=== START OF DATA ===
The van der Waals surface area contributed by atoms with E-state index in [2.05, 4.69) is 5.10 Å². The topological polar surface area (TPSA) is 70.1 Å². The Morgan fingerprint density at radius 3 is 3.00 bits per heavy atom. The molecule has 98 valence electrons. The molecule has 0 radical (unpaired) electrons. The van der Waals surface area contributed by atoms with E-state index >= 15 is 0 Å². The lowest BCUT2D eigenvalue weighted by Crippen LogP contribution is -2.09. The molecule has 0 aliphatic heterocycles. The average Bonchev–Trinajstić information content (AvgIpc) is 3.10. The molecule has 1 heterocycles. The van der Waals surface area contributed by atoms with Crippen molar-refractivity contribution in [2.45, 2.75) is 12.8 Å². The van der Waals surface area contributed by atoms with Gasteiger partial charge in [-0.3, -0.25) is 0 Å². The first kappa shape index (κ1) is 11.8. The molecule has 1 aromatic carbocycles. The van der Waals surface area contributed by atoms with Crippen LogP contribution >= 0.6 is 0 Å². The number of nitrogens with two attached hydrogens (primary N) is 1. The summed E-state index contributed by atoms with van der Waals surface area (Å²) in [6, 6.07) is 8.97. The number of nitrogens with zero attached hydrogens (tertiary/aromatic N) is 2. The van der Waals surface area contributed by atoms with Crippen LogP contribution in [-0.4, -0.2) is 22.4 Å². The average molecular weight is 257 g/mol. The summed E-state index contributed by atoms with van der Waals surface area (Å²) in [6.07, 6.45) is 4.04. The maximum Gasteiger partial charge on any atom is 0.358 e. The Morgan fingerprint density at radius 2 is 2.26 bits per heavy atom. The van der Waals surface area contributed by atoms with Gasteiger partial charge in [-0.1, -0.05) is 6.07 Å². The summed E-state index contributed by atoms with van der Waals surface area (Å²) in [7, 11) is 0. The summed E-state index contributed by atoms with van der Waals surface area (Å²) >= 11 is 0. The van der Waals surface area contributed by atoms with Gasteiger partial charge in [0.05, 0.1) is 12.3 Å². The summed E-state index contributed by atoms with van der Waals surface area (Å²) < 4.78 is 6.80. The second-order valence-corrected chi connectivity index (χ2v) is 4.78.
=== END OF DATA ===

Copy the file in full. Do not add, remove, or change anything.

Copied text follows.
The van der Waals surface area contributed by atoms with E-state index in [2.05, 4.69) is 5.10 Å². The topological polar surface area (TPSA) is 70.1 Å². The Morgan fingerprint density at radius 3 is 3.00 bits per heavy atom. The molecule has 98 valence electrons. The molecule has 0 radical (unpaired) electrons. The van der Waals surface area contributed by atoms with E-state index >= 15 is 0 Å². The lowest BCUT2D eigenvalue weighted by Crippen LogP contribution is -2.09. The molecule has 0 aliphatic heterocycles. The average Bonchev–Trinajstić information content (AvgIpc) is 3.10. The molecule has 1 heterocycles. The van der Waals surface area contributed by atoms with Crippen molar-refractivity contribution in [2.45, 2.75) is 12.8 Å². The van der Waals surface area contributed by atoms with Gasteiger partial charge in [-0.3, -0.25) is 0 Å². The first kappa shape index (κ1) is 11.8. The molecule has 1 aromatic carbocycles. The van der Waals surface area contributed by atoms with Crippen LogP contribution >= 0.6 is 0 Å². The number of nitrogens with two attached hydrogens (primary N) is 1. The summed E-state index contributed by atoms with van der Waals surface area (Å²) in [6, 6.07) is 8.97. The number of nitrogens with zero attached hydrogens (tertiary/aromatic N) is 2. The van der Waals surface area contributed by atoms with Crippen LogP contribution in [-0.4, -0.2) is 22.4 Å². The average molecular weight is 257 g/mol. The summed E-state index contributed by atoms with van der Waals surface area (Å²) in [6.07, 6.45) is 4.04. The maximum Gasteiger partial charge on any atom is 0.358 e. The Morgan fingerprint density at radius 2 is 2.26 bits per heavy atom. The van der Waals surface area contributed by atoms with Gasteiger partial charge in [-0.1, -0.05) is 6.07 Å². The summed E-state index contributed by atoms with van der Waals surface area (Å²) in [7, 11) is 0. The summed E-state index contributed by atoms with van der Waals surface area (Å²) >= 11 is 0. The van der Waals surface area contributed by atoms with Gasteiger partial charge in [0.05, 0.1) is 12.3 Å². The summed E-state index contributed by atoms with van der Waals surface area (Å²) < 4.78 is 6.80. The second-order valence-corrected chi connectivity index (χ2v) is 4.78.